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Goal: Deliver Benefits to the Public Family forests are the ties that bind the landscape

Aerial photo showing exurban development next to a forest

Exurban development changes the landscape context of family forest. (Courtesy photo by Larry Korhnak, InterfaceSouth)


Family forests have an enormous capacity to provide ecosystem services such as clean air and water, timber and nontimber forest products, wildlife habitat, and scenic beauty and recreation — benefits that stretch far beyond property lines. Research demonstrates that sustaining these services depends on not only the condition of individual family forests but also the characteristics of bordering lands.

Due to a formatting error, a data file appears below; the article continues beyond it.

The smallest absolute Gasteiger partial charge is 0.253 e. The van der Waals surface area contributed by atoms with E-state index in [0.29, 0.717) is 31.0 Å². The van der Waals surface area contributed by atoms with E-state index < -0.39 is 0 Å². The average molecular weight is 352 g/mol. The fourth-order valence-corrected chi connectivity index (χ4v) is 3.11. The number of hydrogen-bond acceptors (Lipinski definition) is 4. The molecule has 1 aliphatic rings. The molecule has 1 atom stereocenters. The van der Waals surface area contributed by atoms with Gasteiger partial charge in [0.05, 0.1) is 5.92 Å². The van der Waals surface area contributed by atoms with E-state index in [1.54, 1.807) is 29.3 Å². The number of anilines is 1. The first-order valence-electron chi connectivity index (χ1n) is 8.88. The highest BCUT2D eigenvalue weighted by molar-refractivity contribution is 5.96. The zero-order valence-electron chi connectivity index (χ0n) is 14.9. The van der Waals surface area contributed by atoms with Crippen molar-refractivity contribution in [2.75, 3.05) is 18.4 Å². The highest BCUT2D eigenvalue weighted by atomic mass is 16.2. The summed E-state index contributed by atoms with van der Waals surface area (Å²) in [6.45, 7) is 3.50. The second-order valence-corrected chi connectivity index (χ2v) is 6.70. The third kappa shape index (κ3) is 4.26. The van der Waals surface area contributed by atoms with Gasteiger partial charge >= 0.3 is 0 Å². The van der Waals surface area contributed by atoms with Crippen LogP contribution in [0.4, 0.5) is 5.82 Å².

An Eastern Forest Environmental Threat Assessment Center researcher and North Carolina State University collaborator assessed the threats to family forests in contiguous U.S. by measuring changes in the landscape around them between 2001 and 2011, focusing on forest fragmentation and human interface zones. Their findings, published in the journal Landscape and Urban Planning, indicate that landscapes containing family forests changed substantially over a relatively short time period. By 2011, 46% of family forest land area was in a human interface zone, including 33% in agriculture interface zones – areas that have been linked to fire occurrence and the spread of invasive plants. While only 29% of family forest area was considered unfragmented in 2011, most of the total unfragmented forest was still privately owned because most forest area is privately owned. The study identified broad areas where family forest conservation could be targeted and leveraged to achieve far-reaching impacts. These areas include the eastern Great Plains steppe and parkland, Midwest broadleaf forest, and California coast, where unfragmented forest is relatively rare, as well as most of the eastern U.S., where family forests dominate the landscape.